Tax credits available for farming conservation

Area farmers can now apply for 2016-17 Resource Enhancement and Protection program (REAP) tax credits, according to a press release from state Sen. Andy Dinniman, D-19.

“Pennsylvania farmers continue to make great strides in safeguarding our local streams and watersheds,” Dinniman said in the release. “This program can go a long way in helping farmers take advantage of tax credits while making conservation-minded capital improvements and incorporating best management practices in their operations.”

REAP is a tax-credit program for agricultural producers who implement best management practices or purchase on-farm conservation equipment that reduces erosion and sedimentation. The program, administered by the state Conservation Commission, gives agriculture producers an incentive to purchase conservation equipment and materials to protect the environment.

Farmers may receive tax credits of up to $150,000 per agricultural operation for 50 to 75 percent of the project’s cost. The most common projects approved are for no-till planting and precision agricultural equipment, waste storage facilities, conservation plans, nutrient management plans, and protecting heavy animal use areas like barnyards, the release said.

REAP can be used in conjunction with other funding sources such as the Environmental Quality Incentive Program or the Chesapeake Bay Program for purchases. Private investors may also act as sponsors by providing capital to producers as a project is approved in return for tax credits. Any individual or business subject to taxation through Personal Income Tax, Corporate Net Income Tax, Bank Shares Tax or others is eligible to participate in REAP.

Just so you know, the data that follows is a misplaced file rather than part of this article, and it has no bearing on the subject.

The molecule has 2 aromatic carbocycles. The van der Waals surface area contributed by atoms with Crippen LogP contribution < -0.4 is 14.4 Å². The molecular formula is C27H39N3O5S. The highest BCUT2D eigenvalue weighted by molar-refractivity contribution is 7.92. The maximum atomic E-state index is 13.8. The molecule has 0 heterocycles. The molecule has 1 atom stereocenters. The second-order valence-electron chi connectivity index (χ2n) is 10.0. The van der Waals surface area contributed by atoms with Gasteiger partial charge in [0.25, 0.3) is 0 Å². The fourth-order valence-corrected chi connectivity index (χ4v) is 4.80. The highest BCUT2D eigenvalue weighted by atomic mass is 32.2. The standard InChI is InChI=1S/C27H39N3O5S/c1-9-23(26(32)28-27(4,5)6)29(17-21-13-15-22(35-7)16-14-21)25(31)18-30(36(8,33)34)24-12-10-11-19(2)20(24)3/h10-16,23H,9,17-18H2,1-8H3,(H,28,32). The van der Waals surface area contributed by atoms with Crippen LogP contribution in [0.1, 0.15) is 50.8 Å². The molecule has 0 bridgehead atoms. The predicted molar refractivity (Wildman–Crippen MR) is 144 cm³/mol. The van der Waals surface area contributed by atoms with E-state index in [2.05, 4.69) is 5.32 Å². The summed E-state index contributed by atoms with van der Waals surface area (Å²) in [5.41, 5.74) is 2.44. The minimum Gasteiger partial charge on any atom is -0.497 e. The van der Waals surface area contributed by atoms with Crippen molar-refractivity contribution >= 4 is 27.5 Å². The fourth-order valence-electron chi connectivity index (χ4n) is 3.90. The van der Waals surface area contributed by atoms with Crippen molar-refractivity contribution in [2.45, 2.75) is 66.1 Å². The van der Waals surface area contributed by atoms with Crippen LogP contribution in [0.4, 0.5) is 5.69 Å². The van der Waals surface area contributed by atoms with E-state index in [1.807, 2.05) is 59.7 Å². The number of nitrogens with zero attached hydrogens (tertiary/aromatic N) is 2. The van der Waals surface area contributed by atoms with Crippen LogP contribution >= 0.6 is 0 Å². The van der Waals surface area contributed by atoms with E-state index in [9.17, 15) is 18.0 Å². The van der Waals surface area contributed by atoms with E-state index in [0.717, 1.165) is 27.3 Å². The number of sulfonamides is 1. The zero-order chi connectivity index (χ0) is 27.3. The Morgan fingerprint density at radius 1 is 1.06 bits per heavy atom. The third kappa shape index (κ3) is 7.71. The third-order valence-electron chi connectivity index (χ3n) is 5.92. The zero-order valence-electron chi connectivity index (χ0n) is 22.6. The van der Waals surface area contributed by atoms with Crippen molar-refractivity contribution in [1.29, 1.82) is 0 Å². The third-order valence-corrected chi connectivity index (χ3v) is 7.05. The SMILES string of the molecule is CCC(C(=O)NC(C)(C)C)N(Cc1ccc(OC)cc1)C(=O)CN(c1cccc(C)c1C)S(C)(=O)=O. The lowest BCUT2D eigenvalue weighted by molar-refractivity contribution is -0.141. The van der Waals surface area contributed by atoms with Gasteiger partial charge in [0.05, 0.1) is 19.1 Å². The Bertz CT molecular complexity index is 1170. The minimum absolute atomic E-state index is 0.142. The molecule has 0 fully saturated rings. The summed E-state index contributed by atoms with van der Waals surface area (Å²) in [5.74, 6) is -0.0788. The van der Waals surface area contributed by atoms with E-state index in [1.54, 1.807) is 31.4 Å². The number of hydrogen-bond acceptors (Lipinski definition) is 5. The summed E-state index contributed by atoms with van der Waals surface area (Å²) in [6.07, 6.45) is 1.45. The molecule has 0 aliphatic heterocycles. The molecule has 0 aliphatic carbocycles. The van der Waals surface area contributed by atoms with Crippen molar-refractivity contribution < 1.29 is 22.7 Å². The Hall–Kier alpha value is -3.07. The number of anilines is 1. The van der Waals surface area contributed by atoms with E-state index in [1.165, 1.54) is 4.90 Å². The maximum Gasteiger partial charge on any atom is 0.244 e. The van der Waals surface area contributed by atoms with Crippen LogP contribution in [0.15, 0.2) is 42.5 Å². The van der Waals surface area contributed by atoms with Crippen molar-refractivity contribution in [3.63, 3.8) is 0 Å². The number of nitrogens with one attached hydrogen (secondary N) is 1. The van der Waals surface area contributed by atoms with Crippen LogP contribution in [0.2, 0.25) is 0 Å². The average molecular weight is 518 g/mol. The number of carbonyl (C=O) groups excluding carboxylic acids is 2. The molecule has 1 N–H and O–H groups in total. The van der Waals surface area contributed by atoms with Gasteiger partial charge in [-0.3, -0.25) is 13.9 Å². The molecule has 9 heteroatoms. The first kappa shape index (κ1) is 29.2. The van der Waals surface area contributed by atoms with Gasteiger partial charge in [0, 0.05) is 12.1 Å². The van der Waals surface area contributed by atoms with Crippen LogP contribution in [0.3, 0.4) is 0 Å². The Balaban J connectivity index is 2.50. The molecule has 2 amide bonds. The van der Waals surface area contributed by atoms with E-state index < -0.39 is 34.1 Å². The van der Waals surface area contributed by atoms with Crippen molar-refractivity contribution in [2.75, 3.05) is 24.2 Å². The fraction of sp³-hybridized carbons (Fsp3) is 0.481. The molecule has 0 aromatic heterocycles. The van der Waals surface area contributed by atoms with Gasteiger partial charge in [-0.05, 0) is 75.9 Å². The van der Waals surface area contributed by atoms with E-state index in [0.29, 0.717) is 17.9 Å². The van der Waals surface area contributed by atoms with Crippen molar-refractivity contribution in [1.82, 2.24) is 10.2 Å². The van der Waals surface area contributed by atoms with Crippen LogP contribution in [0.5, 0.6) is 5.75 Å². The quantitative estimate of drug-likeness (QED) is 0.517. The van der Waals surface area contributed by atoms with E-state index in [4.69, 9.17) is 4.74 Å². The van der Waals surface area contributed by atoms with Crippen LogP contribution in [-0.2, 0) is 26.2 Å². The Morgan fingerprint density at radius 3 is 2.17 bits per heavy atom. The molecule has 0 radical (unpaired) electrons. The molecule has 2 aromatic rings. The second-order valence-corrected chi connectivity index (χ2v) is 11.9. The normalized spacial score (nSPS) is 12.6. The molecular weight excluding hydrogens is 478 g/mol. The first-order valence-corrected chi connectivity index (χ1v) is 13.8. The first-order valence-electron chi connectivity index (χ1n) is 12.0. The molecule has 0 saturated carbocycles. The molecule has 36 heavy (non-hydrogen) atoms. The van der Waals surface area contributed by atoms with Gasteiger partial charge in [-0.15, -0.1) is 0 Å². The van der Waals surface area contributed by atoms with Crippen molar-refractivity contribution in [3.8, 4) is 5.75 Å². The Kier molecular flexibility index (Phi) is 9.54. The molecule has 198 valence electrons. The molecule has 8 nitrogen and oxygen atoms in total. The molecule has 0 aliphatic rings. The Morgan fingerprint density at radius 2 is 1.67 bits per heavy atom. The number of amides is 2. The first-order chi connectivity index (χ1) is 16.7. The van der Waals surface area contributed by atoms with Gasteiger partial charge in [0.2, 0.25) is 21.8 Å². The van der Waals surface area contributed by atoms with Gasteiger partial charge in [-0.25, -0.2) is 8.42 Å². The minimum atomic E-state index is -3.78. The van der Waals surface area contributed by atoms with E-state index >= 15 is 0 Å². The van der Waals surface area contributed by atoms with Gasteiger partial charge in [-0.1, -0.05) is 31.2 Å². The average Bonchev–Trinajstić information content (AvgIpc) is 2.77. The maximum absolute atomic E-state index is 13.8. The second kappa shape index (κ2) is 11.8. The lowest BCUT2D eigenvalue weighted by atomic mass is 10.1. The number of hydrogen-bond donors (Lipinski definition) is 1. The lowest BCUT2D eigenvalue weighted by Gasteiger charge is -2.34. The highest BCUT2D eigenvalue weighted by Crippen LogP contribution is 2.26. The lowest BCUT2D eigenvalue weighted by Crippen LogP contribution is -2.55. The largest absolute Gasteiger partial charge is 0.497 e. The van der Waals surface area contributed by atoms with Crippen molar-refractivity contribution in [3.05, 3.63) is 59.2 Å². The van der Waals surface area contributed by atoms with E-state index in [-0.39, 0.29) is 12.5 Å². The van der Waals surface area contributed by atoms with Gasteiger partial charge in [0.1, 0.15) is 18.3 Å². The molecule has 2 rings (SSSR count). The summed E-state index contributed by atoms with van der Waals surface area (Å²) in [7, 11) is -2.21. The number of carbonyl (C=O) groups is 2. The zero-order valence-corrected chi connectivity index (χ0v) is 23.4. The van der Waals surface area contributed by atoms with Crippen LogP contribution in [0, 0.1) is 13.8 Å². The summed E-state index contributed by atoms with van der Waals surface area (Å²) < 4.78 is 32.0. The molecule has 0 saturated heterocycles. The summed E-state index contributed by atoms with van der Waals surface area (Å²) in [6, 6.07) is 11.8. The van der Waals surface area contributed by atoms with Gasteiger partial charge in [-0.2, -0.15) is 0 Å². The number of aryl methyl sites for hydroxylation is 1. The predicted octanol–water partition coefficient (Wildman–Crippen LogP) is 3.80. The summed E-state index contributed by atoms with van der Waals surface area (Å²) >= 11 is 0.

Since the program began in 2007, REAP has awarded tax credits to 3,900 projects totaling more than $50 million. Public and private enterprise investments in REAP have contributed to the conservation projects, worth more than $128 million. From 2010 to 2014, REAP has helped prevent an estimated 1.4 million pounds of nitrogen, 84,000 pounds of phosphorus and 9,000 tons of sediment from running off into Pennsylvania waterways, the release said.

Applications for the 2016-17 REAP program are available by visiting and clicking “protect,” then “State Conservation Commission,” then “REAP.” Interested applicants can also contact Joel Semke at 717-705-4032 or For more information contact Dinniman’s district office at 610-692-2112 or



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